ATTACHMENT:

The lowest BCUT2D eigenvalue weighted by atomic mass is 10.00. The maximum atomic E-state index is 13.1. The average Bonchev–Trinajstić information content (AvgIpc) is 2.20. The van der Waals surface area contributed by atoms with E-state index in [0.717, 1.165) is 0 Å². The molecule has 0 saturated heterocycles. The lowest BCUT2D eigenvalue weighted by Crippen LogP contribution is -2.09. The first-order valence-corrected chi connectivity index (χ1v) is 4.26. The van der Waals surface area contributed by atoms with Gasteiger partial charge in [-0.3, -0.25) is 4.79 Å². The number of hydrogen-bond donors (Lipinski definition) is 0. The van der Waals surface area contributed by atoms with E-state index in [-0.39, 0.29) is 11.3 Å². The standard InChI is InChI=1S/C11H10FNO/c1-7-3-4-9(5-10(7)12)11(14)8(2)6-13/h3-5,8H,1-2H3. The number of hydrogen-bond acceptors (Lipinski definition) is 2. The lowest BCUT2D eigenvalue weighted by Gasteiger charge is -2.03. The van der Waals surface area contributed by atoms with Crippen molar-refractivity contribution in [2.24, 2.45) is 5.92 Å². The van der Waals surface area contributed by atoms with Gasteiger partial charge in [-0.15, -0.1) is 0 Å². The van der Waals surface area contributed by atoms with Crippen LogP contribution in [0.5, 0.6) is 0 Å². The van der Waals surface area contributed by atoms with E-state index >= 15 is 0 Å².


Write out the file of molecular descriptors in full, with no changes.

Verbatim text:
The lowest BCUT2D eigenvalue weighted by atomic mass is 10.00. The maximum atomic E-state index is 13.1. The average Bonchev–Trinajstić information content (AvgIpc) is 2.20. The van der Waals surface area contributed by atoms with E-state index in [0.717, 1.165) is 0 Å². The molecule has 0 saturated heterocycles. The lowest BCUT2D eigenvalue weighted by Crippen LogP contribution is -2.09. The first-order valence-corrected chi connectivity index (χ1v) is 4.26. The van der Waals surface area contributed by atoms with Gasteiger partial charge in [-0.3, -0.25) is 4.79 Å². The number of hydrogen-bond donors (Lipinski definition) is 0. The van der Waals surface area contributed by atoms with E-state index in [-0.39, 0.29) is 11.3 Å². The standard InChI is InChI=1S/C11H10FNO/c1-7-3-4-9(5-10(7)12)11(14)8(2)6-13/h3-5,8H,1-2H3. The number of hydrogen-bond acceptors (Lipinski definition) is 2. The lowest BCUT2D eigenvalue weighted by Gasteiger charge is -2.03. The van der Waals surface area contributed by atoms with Crippen molar-refractivity contribution in [2.24, 2.45) is 5.92 Å². The van der Waals surface area contributed by atoms with Gasteiger partial charge in [-0.15, -0.1) is 0 Å². The van der Waals surface area contributed by atoms with Crippen LogP contribution in [0.5, 0.6) is 0 Å². The van der Waals surface area contributed by atoms with E-state index >= 15 is 0 Å².